Brand engagement and the problem of 'negative time'

How do you communicate with people who don’t just have little time available, they have negative time?

These days, it’s relatively easy to get an alignment at the top table of a professional services firm on the importance and value of having a strong brand narrative, market position and clarity on key messages. And, although not exactly simple, it’s possible with the right approach to develop the strategy and content for these. But then comes a significant internal challenge. How do we engage our client-facing people in all this – which is a must – who aren’t just ‘time poor’ they have ‘negative time’.


The idea of ‘negative time’ came to me observing a senior partner at a Big 4 firm that I was working with recently. I was meeting him in a London airport hotel lobby because this was the only way to manage a face to face meeting to discuss an important stage of the branding project. The slightly odd thing about the scheduling was that we both lived in London, but the only practical time to meet involved being at the airport between one thing and another. We had 30 mins. He arrived on time but was on a call that was running over, and he couldn’t leave it. He was apologetic but had to leave on the hour for another important call. We were discussing a fairly important piece of work that both he and I were passionate about – by which I mean it was a priority for him – but even so, this was the best and only way to connect on it.

Many brand engagement initiatives fall into the trap of thinking that if it’s ‘sent out’ it’s ‘received’.

This everyday story of the life of a front-line consultant / fee-earner illustrated to me that there is a macro time problem in these (all?) firms, where people have learned to triage inputs into urgent, must do, want to do and really should do – and maybe a pile of non-important things that they maybe shouldn’t do. Of course, the urgent and must-dos always get done by hook or by crook. The problem is that there are many many other things that people want to do and really should do that never manage to make it to the ‘next customer please’ ticket in their internal triage system. The question, when it comes to engaging fee-earners in the brand strategy, is how to compete with this?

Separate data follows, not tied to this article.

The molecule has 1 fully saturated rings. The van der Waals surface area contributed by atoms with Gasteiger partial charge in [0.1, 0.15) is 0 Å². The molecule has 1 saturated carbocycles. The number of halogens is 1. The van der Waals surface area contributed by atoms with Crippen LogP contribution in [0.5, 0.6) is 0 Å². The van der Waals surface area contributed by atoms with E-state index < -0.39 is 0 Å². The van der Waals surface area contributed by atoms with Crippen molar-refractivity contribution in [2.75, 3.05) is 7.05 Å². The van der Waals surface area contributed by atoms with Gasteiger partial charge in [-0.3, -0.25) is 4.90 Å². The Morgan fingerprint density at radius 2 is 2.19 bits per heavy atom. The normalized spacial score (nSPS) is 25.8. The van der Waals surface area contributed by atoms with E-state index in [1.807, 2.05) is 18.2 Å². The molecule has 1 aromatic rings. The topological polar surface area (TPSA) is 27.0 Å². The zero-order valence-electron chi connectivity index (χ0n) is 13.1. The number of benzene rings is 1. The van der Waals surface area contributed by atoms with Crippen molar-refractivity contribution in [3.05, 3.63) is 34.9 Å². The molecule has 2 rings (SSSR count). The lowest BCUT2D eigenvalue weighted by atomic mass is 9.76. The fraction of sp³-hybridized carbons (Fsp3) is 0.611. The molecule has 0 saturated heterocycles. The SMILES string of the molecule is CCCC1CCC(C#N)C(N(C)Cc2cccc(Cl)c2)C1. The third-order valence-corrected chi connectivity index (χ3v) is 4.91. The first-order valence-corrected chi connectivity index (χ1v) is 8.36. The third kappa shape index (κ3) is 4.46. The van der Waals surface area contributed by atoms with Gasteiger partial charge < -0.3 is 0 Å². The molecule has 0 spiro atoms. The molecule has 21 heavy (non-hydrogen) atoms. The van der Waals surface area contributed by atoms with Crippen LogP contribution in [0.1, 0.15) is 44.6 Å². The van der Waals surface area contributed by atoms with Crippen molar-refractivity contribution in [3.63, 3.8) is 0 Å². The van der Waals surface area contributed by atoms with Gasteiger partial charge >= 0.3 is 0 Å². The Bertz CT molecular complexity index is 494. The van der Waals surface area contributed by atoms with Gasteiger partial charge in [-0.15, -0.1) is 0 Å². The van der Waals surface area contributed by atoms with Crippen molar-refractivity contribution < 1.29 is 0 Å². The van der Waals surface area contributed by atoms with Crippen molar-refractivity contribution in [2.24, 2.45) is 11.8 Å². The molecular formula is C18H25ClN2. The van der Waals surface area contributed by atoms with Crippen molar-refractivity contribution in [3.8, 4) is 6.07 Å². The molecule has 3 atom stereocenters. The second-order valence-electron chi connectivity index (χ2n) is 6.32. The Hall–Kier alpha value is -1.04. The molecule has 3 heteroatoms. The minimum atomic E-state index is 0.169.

You’ll be thinking, “time management has been an issue since the office was invented” and yes, of course, it has, but I think that recently the equation tipped somewhere from ‘squeezing time’ to ‘negative time’. Rather like a hospital A&E department moving subtly and almost imperceptibly from ‘black status on occasions’ to ‘permanent black,’ day in day out. Partly this is because of the rise in inputs (email + Linkedin + phone + WhatsApp + Twitter + meetings + reading stuff…).

We are all getting more adept at navigating all sorts of content despite this, but two things give: stuff that isn’t urgent or must do simply doesn’t get engaged with, and stuff that is desk-bound (i.e. not consumable on mobile) suffers most because so many other things can only be done in the office – talking to people, systems stuff, big-screen stuff, etc.

There is a way for leaders to get through; go face to face and go mobile.

Many brand engagement initiatives fall into the trap of thinking that if it’s ‘sent out’ it’s ‘received’. I’d say that this is a fallacy. Almost no one in the front line will read it or engage with it. Brand engagement without engagement isn’t a thing.


But there is a way for leaders to get through; go face to face and go mobile. Face to face engagement is the gold standard of brand engagement techniques. Get people in a room, and you’ve got them – at least if you’ve got a pretty good chance if the content is good. That requires commitment from the top, to schedule the meetings and make it clear they’re essential, but that’s a virtuous cycle in my experience. Generally, done well, fee-earners value the tailwind that an improved brand strategy can give them and they get it that they need to be involved in getting the message out there. And for the supporting communications? Think about the ‘other content’ that you consume that isn’t mission-critical. We all consume a ton more content than we ever did before, despite our busy schedules, but it’s consumed on the train, in a cab, waiting in line for coffee, even in the bathroom if the number of drowned iPhones is anything to go by!

Mobile isn’t easy. Internal networking platforms, such as Yammer and Slack, are evolving quickly but are not yet anything like as ubiquitous as something like email. There are genuine concerns about security, depending on the way your ‘work phone’ is configured and there’s also a reasonable hesitation to be seen to chase employees with ‘corporate stuff’ even when they’re out of the office. But done sensitively that’s not a problem. Anyone adept at using their phone to consume content (pretty much everyone these days) also knows how to manage their filters so that they engage with content that they choose and aren’t like a cartoon character expanding on the end of a fire hose. If you can create some high-quality content that’s digital and mobile-friendly (not everything digital is) you’ll stand a much much better chance of engaging with the hardest to reach – who are often also the most important to reach.

Ian Stephens

CEO and Founder of Principia, Ian is the trusted advisor on branding to leaders of many of the world’s most prestigious international professional service firms and knowledge-intensive B2B businesses across a range of sectors including law, consulting, strategy, technology, engineering, and innovation.